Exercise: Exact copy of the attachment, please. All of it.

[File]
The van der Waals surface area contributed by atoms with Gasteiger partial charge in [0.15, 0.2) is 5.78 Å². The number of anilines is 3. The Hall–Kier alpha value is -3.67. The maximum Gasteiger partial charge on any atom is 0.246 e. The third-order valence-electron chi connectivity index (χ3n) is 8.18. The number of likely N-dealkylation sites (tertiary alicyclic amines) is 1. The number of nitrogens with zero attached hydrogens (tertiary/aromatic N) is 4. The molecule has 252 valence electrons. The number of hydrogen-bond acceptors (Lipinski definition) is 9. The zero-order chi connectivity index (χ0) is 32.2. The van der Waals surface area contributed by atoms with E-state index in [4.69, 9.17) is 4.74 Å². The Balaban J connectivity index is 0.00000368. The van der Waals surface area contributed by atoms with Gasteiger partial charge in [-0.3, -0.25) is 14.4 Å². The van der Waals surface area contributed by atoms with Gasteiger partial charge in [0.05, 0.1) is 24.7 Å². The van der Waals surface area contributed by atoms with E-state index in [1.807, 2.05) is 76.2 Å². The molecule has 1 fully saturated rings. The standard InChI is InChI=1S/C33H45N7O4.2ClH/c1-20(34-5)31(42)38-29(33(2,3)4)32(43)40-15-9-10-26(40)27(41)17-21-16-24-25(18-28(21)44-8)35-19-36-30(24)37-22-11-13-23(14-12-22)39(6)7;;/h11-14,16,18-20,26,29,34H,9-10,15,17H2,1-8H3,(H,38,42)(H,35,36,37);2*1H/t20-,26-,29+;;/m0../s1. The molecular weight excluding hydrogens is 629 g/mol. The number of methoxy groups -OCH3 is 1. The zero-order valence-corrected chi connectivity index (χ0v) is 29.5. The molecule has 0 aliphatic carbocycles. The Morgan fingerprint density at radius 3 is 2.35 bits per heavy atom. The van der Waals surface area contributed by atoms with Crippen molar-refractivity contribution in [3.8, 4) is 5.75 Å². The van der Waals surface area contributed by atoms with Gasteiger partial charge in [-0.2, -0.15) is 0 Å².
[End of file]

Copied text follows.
The van der Waals surface area contributed by atoms with Gasteiger partial charge in [0.15, 0.2) is 5.78 Å². The number of anilines is 3. The Hall–Kier alpha value is -3.67. The maximum Gasteiger partial charge on any atom is 0.246 e. The third-order valence-electron chi connectivity index (χ3n) is 8.18. The number of likely N-dealkylation sites (tertiary alicyclic amines) is 1. The number of nitrogens with zero attached hydrogens (tertiary/aromatic N) is 4. The molecule has 252 valence electrons. The number of hydrogen-bond acceptors (Lipinski definition) is 9. The zero-order chi connectivity index (χ0) is 32.2. The van der Waals surface area contributed by atoms with E-state index in [4.69, 9.17) is 4.74 Å². The Balaban J connectivity index is 0.00000368. The van der Waals surface area contributed by atoms with Gasteiger partial charge in [-0.3, -0.25) is 14.4 Å². The van der Waals surface area contributed by atoms with Gasteiger partial charge in [0.05, 0.1) is 24.7 Å². The van der Waals surface area contributed by atoms with E-state index in [1.807, 2.05) is 76.2 Å². The molecule has 1 fully saturated rings. The standard InChI is InChI=1S/C33H45N7O4.2ClH/c1-20(34-5)31(42)38-29(33(2,3)4)32(43)40-15-9-10-26(40)27(41)17-21-16-24-25(18-28(21)44-8)35-19-36-30(24)37-22-11-13-23(14-12-22)39(6)7;;/h11-14,16,18-20,26,29,34H,9-10,15,17H2,1-8H3,(H,38,42)(H,35,36,37);2*1H/t20-,26-,29+;;/m0../s1. The molecular weight excluding hydrogens is 629 g/mol. The number of methoxy groups -OCH3 is 1. The zero-order valence-corrected chi connectivity index (χ0v) is 29.5. The molecule has 0 aliphatic carbocycles. The Morgan fingerprint density at radius 3 is 2.35 bits per heavy atom. The van der Waals surface area contributed by atoms with Crippen molar-refractivity contribution in [3.8, 4) is 5.75 Å². The van der Waals surface area contributed by atoms with Gasteiger partial charge in [-0.2, -0.15) is 0 Å².